The Great Dissent How Oliver Wendell Holmes Changed His Mind--and Changed the History of Free Speech in America

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  • Format: Hardcover
  • Copyright: 2013-08-20
  • Publisher: Metropolitan Books

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A gripping intellectual history reveals how conservative justice Oliver Wendell Holmes became a free speech advocate and established the modern understanding of the First Amendment The right to express one's political views seems an indisputable part of American life. After all, the First Amendment proudly proclaims that Congress can make no law abridging the freedom of speech. But well into the twentieth century, that right was still an unfulfilled promise, with Americans regularly imprisoned merely for protesting government policies. Indeed, our current understanding of free speech comes less from the First Amendment itself than from a most unlikely man: the Supreme Court justice Oliver Wendell Holmes. A lifelong conservative, Holmes disdained all individual rights. Yet in 1919, it was Holmes who wrote a court opinion that became a canonical statement for free speech as we know it. Why did Holmes change his mind? That question has puzzled historians for almost a century. Now, with the aid of newly discovered letters and memos, law professor Thomas Healy reconstructs in vivid detail Holmes's journey from free speech skeptic to First Amendment hero. It is the story of a remarkable behind-the-scenes campaign by a group of progressives to bring a legal icon around to their way of thinkingand a deeply touching human narrative of an old man saved from loneliness and despair by a few unlikely young friends. Beautifully written and exhaustively researched, The Great Dissentis intellectual history at its best, revealing how free debate can alter the life of a man and the legal landscape of an entire nation.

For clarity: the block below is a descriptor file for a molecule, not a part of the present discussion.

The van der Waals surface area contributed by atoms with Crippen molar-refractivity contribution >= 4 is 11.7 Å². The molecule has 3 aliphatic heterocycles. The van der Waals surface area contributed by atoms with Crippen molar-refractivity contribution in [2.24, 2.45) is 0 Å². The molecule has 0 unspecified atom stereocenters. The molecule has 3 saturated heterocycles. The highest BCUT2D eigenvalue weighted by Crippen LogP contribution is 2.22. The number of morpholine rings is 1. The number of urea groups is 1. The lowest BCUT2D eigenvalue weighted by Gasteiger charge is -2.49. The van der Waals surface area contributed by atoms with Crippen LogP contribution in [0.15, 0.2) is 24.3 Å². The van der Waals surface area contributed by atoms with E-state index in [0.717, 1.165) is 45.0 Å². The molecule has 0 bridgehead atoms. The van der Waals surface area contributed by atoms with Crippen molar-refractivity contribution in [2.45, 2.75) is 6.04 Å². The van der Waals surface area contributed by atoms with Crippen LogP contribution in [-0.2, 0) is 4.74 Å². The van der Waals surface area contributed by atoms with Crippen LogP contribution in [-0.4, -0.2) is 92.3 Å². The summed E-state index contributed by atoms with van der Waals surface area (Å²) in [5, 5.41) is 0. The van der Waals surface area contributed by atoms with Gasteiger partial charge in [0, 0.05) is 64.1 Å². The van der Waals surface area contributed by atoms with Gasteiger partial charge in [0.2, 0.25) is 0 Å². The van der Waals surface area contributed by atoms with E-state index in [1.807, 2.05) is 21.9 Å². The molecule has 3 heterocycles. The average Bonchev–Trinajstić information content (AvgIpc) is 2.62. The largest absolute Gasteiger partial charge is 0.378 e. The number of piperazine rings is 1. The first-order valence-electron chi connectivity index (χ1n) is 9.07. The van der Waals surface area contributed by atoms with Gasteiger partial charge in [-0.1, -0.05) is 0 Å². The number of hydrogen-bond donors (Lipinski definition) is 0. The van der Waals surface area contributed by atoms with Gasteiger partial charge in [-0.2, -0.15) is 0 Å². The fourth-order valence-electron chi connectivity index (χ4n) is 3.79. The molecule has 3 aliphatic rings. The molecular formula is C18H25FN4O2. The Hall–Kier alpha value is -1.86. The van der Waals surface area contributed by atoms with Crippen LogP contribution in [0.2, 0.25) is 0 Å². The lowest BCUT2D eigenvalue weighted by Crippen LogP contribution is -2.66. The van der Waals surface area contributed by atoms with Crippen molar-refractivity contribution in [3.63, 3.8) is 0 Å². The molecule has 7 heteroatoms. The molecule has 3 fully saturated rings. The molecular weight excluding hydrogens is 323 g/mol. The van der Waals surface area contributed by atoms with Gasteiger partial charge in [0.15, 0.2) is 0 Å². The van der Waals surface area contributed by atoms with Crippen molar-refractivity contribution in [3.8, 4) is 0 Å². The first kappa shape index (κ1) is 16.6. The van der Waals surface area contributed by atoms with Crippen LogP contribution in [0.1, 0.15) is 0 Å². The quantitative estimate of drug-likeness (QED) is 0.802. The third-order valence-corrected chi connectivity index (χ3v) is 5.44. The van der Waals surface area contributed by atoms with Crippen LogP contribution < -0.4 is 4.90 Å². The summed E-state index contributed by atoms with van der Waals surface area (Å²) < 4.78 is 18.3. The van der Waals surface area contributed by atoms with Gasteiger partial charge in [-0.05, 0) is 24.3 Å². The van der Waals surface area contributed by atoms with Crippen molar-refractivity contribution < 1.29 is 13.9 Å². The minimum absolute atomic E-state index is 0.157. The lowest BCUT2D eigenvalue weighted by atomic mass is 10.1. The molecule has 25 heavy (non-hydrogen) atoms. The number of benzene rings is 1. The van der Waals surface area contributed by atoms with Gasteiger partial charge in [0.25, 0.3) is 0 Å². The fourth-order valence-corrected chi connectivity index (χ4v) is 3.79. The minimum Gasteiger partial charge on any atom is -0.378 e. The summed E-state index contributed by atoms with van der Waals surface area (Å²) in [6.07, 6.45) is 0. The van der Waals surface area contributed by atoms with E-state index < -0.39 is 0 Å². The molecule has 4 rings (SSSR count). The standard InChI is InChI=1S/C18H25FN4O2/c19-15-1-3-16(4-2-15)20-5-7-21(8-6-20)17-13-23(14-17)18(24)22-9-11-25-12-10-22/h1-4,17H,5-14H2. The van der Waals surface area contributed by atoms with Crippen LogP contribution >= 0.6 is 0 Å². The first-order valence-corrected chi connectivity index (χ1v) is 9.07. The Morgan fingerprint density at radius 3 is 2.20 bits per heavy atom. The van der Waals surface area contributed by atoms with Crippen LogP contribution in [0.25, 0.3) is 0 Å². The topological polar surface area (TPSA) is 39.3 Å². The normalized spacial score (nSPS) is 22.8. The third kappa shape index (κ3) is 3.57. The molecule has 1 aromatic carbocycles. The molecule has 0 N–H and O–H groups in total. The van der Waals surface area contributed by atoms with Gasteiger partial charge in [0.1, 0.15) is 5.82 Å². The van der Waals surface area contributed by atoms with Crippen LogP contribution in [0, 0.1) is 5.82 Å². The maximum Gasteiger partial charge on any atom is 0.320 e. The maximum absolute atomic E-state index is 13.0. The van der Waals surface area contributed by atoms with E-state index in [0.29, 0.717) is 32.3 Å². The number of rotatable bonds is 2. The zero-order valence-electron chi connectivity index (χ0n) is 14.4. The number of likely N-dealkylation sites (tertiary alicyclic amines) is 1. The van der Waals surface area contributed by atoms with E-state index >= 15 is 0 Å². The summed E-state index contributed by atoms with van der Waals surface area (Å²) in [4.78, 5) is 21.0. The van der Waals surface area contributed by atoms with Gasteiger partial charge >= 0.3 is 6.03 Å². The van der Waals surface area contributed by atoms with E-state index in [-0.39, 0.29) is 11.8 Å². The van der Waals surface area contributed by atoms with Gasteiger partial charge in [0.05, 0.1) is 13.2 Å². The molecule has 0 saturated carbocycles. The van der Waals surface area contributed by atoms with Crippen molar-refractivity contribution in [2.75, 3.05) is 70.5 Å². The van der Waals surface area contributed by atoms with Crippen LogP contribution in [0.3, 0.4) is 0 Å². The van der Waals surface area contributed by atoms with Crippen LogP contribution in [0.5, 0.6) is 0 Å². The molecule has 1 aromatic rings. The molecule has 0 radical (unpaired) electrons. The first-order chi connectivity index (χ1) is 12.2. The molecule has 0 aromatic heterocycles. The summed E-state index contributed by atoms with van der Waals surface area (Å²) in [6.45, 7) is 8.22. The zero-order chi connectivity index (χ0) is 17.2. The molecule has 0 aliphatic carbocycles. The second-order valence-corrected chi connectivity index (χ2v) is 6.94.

Author Biography

Thomas Healy is a professor of law at Seton Hall Law School. A graduate of Columbia Law School, he clerked on the U.S. Court of Appeals for the Ninth Circuit and was a Supreme Court correspondent for The Baltimore Sun. He has written extensively about free speech, the Constitution, and the federal courts. This is his first book.

Table of Contents

Prologue: An Unexpected Visit                    1
1. Train Fever                                             9
2. A Smart Chap                                       28
3. The Habit of Intolerance                        47
4. Catspawned                                          61
5. The Old Ewe and the Half-Bakes          77
6. “He Shoots So Quickly”                        92
7. Defending Sophistries                          105
8. Dangerous Men                                   115
9. “They Know Not What They Do”        132
10. The Red Summer                               143
11. “Workers—Wake Up!”                     164
12. A Plea for Help                                  182
13. “Quasi in Furore”                             198
14. Adulation                                           211
15. “Alone at Laski”                                224
Epilogue: “I Simply Was Ignorant”           240
Notes                                                      251
Bibliography                                            299
Acknowledgments                                   309
Index                                                      313

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